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June 2023



Companies Must Pay $120,000 In EEOC Suit

Conduent State and Local Solutions, Inc., a business services provider that operates the New York E-Z Pass toll collection system, and Broadleaf Results, Inc., an employment agency, will collectively pay $120,000 and furnish other relief to settle a disability discrimination lawsuit filed by the U.S. Equal Employment Opportunity Commission (EEOC). According to the EEOC’s lawsuit, an employee was placed by Broadleaf to work as a customer service representative at Conduent’s E-ZPass Customer Service Center in Staten Island. The employee notified both Broadleaf and Conduent supervisors that she was having difficulties hearing customer calls and requested an accommodation for her hearing-related condition, ultimately requesting a meeting with management to discuss the status of her accommodation request.


FCC Chair Proposes Accessible Video Conferencing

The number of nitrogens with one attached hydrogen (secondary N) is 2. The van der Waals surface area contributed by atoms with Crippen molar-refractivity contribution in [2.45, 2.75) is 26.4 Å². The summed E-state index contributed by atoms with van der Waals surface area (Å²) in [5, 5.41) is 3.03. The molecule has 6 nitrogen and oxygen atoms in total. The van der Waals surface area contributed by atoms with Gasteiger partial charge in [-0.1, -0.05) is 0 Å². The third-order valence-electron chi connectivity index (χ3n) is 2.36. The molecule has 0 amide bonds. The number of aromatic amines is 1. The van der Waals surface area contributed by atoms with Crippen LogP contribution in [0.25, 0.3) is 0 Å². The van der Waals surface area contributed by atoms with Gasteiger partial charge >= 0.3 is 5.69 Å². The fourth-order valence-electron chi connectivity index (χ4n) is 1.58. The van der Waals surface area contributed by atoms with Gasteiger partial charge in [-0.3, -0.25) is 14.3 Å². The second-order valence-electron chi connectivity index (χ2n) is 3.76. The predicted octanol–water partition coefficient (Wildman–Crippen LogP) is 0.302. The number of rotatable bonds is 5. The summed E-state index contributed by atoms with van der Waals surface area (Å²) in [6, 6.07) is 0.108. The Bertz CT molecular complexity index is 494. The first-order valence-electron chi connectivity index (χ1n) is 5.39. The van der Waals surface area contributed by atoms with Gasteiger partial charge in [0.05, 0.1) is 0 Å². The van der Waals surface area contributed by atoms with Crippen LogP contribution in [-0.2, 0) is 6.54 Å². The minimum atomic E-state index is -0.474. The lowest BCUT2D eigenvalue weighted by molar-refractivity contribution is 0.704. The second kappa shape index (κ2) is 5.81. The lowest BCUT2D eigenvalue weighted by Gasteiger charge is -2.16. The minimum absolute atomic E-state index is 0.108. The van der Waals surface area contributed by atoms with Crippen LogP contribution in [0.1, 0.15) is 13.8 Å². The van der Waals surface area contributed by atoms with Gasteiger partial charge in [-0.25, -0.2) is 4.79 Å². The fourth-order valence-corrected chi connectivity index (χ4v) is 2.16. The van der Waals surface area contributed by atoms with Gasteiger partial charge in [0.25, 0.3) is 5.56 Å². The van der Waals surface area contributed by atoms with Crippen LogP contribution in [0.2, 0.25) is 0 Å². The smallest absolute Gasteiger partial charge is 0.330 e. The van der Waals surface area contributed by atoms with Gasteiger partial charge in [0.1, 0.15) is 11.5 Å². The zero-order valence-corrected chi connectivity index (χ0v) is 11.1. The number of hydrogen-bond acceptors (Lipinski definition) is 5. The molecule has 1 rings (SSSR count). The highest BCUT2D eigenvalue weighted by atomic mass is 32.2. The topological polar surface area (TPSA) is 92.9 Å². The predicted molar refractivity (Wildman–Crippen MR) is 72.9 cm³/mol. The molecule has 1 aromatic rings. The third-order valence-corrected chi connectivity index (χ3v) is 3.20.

Federal Communications Comission Chair Jessica Rosenworcel announced recently that she shared a proposal with her fellow Commissioners that would for the first time require video conferencing platforms, like Zoom, Micro- soft Teams or Webex, to comply with the accessibility requirements under the Communications Act and agency rules that govern interoperable video conferencing services. “Today, I’ve proposed taking a bold step in ensuring that video conferencing platforms are usable by all who rely on them to stay connected to their family, friends, co-workers and community,” said Rosenworcel. The Chairwoman circulated three related accessibility proposals. One is a “Report and Order” that finds that the accessibility requirements of section 716 of the Act and Part 14 of the Commission’s rules apply to all services and equipment meeting the definition of “interoperable video conferencing service.”


Disability Pioneer Sally Johnston Dies

Disability rights advocate Sally Johnston recently died at age 80, leaving behind a decades-long leg- acy of activism. Johnston, of Syracuse, N.Y., died after being hospitalized with pneumonia, according to an article by “” According to the news outlet, she was born with arthrogryposis, a condition that causes stiffness and loss of motion in the joints. Early in her career she began building relationships with county officials, which helped her lead the way to accessibility in public office buildings throughout Syracuse and Onondaga County, more than 15 years before the Americans with Disabilities Act (ADA) was passed.


See These Stories and More in This Edition of Able

Disparities For Kids

Companies Pay $$$

FCC Proposals

Autism Training For Cops